From the several recorded accounts it appears that the quantity of dust which falls on vessels in the open Atlantic is considerable, and that the atmosphere is often rendered quite hazy; but nearer to the African coast the quantity is still more considerable. Vessels have several times run on shore owing to the haziness of the air: and Horsburgh recommends all vessels, for this reason, to avoid the passage between the Cape Verd Archipelago and the main-land. Roussin also, during his survey, was thus much impeded. Lieut. Arlett found the water so discoloured, that the track left by his ship was visible for a long time; and he attributes this in part to the fine sand blown from the deserts, “with which everything on board soon becomes perfectly caked.”

Professor Ehrenberg has examined the dust collected by Lieut. James and myself; and he finds that it is in considerable part composed of Infusoria, including no less than sixty-seven different forms. These consist of 32 species of siliceous-shielded Polygastrica;3 of 34 forms of Phytolitharia, or the siliceous tissues of plants; and of one Polythalamia. The little packet of dust collected by myself would not have filled a quarter of a tea-spoon, yet it contains seventeen forms.

In 2007, several microbiologists published in Environmental Microbiology an article titled “Life in Darwin’s dust: intercontinental transport and survival of microbes in the nineteenth century.” The abstract

Charles Darwin, like others before him, collected aeolian dust over the Atlantic Ocean and sent it to Christian Gottfried Ehrenberg in Berlin. Ehrenberg’s collection is now housed in the Museum of Natural History and contains specimens that were gathered at the onset of the Industrial Revolution. Geochemical analyses of this resource indicated that dust collected over the Atlantic in 1838 originated from the Western Sahara, while molecular-microbiological methods demonstrated the presence of many viable microbes. Older samples sent to Ehrenberg from Barbados almost two centuries ago also contained numbers of cultivable bacteria and fungi. Many diverse ascomycetes, and eubacteria were found. Scanning electron microscopy and cultivation suggested that Bacillus megaterium, a common soil bacterium, was attached to historic sand grains, and it was inoculated onto dry sand along with a non-spore-forming control, the Gram-negative soil bacterium Rhizobium sp. NGR234. On sand B. megaterium quickly developed spores, which survived for extended periods and even though the numbers of NGR234 steadily declined, they were still considerable after months of incubation. Thus, microbes that adhere to Saharan dust can live for centuries and easily survive transport across the Atlantic.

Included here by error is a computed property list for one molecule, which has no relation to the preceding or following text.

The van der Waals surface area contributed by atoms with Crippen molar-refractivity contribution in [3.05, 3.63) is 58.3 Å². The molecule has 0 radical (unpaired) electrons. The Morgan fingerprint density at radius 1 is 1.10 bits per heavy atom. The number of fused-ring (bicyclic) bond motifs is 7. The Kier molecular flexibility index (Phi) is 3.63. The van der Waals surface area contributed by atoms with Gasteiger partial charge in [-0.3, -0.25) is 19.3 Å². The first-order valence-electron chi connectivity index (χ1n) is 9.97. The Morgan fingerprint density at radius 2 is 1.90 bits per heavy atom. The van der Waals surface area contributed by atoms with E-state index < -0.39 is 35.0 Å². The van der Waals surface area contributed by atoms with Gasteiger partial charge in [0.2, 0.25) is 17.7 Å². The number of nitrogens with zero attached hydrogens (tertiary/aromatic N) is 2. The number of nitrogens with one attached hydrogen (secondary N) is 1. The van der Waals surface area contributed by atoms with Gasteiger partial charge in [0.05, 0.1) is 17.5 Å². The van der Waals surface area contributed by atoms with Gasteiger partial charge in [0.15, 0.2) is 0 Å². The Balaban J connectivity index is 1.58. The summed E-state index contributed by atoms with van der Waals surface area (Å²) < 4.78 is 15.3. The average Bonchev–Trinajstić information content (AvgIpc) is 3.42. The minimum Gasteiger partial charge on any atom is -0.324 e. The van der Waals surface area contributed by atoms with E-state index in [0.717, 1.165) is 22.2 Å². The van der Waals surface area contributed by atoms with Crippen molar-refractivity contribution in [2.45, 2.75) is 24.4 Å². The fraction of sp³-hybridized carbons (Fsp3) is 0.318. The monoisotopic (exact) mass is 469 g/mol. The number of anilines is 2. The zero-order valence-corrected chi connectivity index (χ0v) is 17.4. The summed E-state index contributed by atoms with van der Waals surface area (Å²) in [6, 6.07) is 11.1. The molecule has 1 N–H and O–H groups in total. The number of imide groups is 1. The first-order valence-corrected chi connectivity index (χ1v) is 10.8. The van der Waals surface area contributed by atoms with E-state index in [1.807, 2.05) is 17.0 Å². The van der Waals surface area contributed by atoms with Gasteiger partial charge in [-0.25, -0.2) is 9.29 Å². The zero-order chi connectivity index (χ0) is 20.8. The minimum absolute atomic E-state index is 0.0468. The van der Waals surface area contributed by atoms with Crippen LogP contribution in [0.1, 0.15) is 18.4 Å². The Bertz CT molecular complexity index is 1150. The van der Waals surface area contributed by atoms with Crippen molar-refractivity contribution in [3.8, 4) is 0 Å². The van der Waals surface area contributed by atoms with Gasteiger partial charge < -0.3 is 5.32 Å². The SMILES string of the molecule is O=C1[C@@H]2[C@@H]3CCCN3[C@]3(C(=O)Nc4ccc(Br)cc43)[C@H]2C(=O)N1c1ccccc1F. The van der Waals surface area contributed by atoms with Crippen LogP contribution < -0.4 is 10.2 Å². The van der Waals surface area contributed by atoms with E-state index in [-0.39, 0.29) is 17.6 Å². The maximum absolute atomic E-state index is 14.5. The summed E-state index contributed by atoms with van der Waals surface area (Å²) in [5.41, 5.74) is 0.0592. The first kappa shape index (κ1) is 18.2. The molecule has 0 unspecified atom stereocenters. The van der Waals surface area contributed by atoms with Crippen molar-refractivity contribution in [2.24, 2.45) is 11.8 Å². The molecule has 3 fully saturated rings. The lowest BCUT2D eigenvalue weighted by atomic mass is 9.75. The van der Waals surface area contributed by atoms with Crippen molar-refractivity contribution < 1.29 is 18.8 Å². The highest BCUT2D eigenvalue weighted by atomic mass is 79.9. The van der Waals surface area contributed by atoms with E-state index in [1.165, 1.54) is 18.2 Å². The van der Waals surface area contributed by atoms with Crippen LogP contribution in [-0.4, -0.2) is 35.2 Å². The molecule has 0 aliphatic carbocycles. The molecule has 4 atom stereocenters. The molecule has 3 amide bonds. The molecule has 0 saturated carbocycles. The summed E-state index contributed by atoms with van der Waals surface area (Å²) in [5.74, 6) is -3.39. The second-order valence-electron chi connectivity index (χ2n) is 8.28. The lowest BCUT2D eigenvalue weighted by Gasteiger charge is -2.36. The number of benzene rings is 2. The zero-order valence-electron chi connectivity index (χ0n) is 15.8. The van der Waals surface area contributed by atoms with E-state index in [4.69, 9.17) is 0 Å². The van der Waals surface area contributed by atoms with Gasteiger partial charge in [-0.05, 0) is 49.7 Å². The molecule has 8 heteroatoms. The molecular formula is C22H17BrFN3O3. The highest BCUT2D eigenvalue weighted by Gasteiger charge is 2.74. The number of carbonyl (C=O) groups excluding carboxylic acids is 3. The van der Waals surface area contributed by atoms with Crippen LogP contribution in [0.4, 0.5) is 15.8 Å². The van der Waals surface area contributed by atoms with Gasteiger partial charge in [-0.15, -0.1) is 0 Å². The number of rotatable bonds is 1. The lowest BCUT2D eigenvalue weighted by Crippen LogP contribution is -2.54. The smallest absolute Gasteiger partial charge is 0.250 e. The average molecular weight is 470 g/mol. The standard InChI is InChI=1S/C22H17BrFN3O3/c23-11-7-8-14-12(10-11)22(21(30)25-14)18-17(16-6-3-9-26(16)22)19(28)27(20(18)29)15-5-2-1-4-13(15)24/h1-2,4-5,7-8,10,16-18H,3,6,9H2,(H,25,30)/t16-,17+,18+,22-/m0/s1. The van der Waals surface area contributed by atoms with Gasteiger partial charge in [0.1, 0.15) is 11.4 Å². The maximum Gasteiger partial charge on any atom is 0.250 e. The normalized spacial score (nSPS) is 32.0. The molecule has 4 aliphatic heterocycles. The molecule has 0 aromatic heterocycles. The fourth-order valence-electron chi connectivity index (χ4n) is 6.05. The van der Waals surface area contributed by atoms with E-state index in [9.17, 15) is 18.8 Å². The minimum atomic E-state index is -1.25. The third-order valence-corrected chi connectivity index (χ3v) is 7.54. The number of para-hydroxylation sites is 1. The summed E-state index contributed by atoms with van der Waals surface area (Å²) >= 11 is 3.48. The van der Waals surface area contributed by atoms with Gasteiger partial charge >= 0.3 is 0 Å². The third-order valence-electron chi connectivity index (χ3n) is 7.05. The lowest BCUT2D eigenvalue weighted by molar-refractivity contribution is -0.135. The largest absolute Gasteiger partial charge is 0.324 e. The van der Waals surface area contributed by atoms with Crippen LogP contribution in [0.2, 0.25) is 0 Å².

Darwin relied on finding the means of dispersal of many organisms because, if all life on earth is related through common ancestry, some organisms had to have found ways to travel to new locations (single centers of creations versus the multiple centers of creation that some naturalists, like Louis Agassiz, postulated in order to stay true to scripture). Whether floating as seeds may do, hitchhiking on the feet or in the bowels of birds, or transporting via logs or other flotsam, or even on trains and cars, life finds a way (yes, Malcolm) to new places.

Blogging Tyndall

This fall I will start working on a project with my advisor to transcribe letters of the 19th-century Irish physicist John Tyndall. The letters I transcribe will deal with his years mountaineering in the Alps. Adrian Thysse has three posts up today about John Tyndall:

And from Victorian Web, a short bio of Tyndall by John van Wyhe.

A tale of two scholars: The Darwin debate at Harvard

An article about Janet Browne‘s May 24th lecture at the Harvard Museum of Natural History, “Louis Agassiz and the Darwin Debates at Harvard.” Here is an announcement for the lecture:

May 24, Louis Agassiz and the Darwin Debates at Harvard: a Bicentenary Celebration. Lecture by Janet Browne. The collections and exhibition halls of the Museum of Comparative Zoology embody Louis Agassiz’s dream of putting North American natural history onto the global map. In November 1859, when Agassiz’s students helped carry specimens into the new MCZ building, Charles Darwin also published On the Origin of Species. Janet Browne, Aramont Professor of the History of Science at Harvard, will review Agassiz’s achievements alongside the heated debates that occurred with the introduction of Darwin’s ideas. Free and open to the public. 6:00 PM.”
On this page (almost at the bottom) is a link to a 2005 lecture Browne gave on “Corresponding Naturalists,” and a radio talk show on the same topic on this page (right side).